Are you someone who longs to learn Theology of the Body, but you're also a cinephile and you'd love it if there was a way to do it through film?
Your cure has arrived.
Take this prescription in the following order:
1. The Hobbit: An Unexpected Journey
(THE BIG PICTURE)
Ever notice how our world is kind of messed up? Majorly messed up? We Christians believe that's because of the Fall. When we said no to God and chose death for ourselves, we messed up all of Creation with us. “All of Creation is groaning...awaiting...the redemption of our bodies” (Romans 8:22-23). “The culture of death” has actually been with us from the beginning, but it takes on different faces in every age.
All our relationships were ruptured at the Fall: with God, within ourselves, with each other, with all Creation. With each other? There was only Adam and Eve, male and female: the primordial human relationship, which is the first love, from where children come, from where the future comes. The family is the most basic cell of society. Families form neighborhoods, neighborhoods form cities, cities form states, states form countries. Society is based on the male/female relationship.
Even though there are no female characters in the "The Hobbit" book, Galadriel, some hobbit womenfolk of the Shire and a quick shot of dwarf wives do appear in the film version. The Theology of the Body connection is that "The Hobbit," although a fantasy, depicts a world bigger than just humans, showing the big picture. We need to situate ourselves in the bigger picture. We are not alone in Creation. There are other beings. All of Creation, the material world, is affected by evil (in the movie, the animals are getting sick because of witchcraft). We are all caught up in the spiritual warfare, the drama of good vs. evil. No one gets to sit on the sidelines. We are all connected.
"I want to help the world be always more in harmony with the will of the Creator." --Pope Francis, March 15, 2013
For a more detailed overview of “The Hobbit” and Theology of the Body by the author, click here.
2. The Tree of Life
Creation, that is, Sacred Nature, continues to play a large part in the contemplative three-hour long “The Tree of Life.” Director Terrence Malick wants to make sure we understand our connection to Nature, so he makes us watch twenty minutes of unbroken nature cinematography (this sequence cost ten million to make).
With this film, we go from seeing the big picture with "The Hobbit" to focusing in on the family. This film family is a hurting family, for sure, but one that is trying. As in all Malick's movies, we hear characters whispering prayers to God, we hear their moral deliberations deep in their consciences and we see the glorious destiny of the human body-person: heaven.
The film starts with a stark quote from the book of Job, placing the film clearly within the Judaeo-Christian ethos. Catholic religious imagery and practices abound.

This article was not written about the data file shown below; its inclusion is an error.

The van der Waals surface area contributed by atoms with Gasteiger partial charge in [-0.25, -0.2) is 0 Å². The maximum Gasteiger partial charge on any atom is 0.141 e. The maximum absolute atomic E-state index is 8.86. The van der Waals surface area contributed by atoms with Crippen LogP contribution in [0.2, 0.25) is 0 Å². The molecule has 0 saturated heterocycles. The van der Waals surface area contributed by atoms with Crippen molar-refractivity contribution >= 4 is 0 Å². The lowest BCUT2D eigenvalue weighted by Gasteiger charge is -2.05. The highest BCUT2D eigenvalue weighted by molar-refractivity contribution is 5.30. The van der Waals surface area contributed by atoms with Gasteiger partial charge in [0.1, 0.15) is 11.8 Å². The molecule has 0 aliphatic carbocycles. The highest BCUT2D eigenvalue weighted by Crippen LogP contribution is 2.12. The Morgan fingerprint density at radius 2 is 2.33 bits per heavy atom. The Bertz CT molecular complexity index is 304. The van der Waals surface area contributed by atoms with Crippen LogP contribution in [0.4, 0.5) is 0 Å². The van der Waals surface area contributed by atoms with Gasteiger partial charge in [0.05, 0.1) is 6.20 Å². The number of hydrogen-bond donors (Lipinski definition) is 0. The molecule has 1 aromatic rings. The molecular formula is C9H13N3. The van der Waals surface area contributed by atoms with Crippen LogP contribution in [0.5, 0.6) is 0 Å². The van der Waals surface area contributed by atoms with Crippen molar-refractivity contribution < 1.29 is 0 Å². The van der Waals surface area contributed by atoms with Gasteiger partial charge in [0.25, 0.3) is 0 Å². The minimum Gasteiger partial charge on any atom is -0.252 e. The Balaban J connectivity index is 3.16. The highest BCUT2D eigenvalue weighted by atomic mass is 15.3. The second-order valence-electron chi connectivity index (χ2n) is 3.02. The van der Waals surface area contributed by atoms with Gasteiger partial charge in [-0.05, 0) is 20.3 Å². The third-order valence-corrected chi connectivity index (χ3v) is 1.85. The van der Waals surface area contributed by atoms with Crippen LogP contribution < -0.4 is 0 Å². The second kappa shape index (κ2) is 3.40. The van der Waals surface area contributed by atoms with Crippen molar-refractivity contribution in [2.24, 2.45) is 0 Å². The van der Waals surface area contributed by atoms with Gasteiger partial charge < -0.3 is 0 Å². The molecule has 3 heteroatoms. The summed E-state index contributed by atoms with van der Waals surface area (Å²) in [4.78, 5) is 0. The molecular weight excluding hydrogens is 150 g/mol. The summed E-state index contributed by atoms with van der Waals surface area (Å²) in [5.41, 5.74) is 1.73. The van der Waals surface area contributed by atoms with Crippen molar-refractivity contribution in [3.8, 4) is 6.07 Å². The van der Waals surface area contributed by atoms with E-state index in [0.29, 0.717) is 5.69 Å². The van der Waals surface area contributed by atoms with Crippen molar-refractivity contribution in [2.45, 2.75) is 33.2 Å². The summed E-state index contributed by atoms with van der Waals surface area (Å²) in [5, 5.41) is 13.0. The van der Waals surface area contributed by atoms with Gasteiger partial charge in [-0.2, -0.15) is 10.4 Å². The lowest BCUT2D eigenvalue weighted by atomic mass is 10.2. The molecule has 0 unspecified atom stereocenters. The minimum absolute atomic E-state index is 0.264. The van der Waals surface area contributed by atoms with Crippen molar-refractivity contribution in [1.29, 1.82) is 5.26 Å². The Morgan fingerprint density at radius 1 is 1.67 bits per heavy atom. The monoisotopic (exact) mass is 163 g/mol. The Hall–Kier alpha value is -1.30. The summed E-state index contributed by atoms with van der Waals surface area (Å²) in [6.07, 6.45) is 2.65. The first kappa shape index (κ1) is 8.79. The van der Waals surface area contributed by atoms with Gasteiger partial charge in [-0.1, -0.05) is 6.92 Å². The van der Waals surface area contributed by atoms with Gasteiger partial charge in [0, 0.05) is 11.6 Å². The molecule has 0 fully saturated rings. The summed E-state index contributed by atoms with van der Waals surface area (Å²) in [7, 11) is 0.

For a more detailed overview of “The Tree of Life” and Theology of the Body by Sr. Helena, click here.
3. Warm Bodies
(MEN AND WOMEN)
From focusing on the family in "The Tree of Life," we come to the male-female relationship, specifically young love, in the film “Warm Bodies.” A male zombie falls in love with a female human, and it actually works. Not only that, they realize that their love begins to cure all the zombies. They realize "We are the cure"!
The healing of the male/female relationship can cure the whole world. Marriage is the most private and personal relationship but also the most social and public at the same time. Two imperfect people can do something so perfect.
"To live the Theology of the Body is nothing less than to heal the universe. The redemption of the [human] body is nothing less than redemption of the whole physical world." --Christopher West
For a more detailed overview of “Warm Bodies” and Theology of the Body by Sr. Helena, click here.
4. Call the Midwife
What comes of this male-female relationship we saw in "Warm Bodies"? New little persons, more little males and females.
Although “Call the Midwife” is television and not film, this BBC series has spared nothing on production values, sets and fantabulous acting. Based on the real-life memoirs of a nurse-midwife in 1950's poverty-challenged East End of London, we are transported back to a time of high ideals and service as a way of life. Several of these young midwives live with their mentors: Anglican nuns (actual three-dimensional characters, emphasis on "characters").
No matter how poor a woman or family is, not matter what the circumstances surrounding the pregnancy, there is an overwhelmingly pro-life sentiment everywhere. Absolutely everyone is pulling for the baby to make it. And here's the thing: pretty much all births were home births. If something went wrong or it seemed there would be a problem from the start, only then was the mother transferred to the hospital. Each woman gives birth in such a unique way. Seeing these very realistic portrayals (even if often excruciatingly painful) could help take the fear of childbirth away in anyone who watches. There is so much joy after the agony.
It's pretty stunning in this day and age to see such a red-blooded (no pun intended), hopeful, positive and optimistic atmosphere welcoming human life without exception as an unquestionable good, the highest good.
GO YE FORTH, WATCH YE THESE FILMS AND BE HEALED!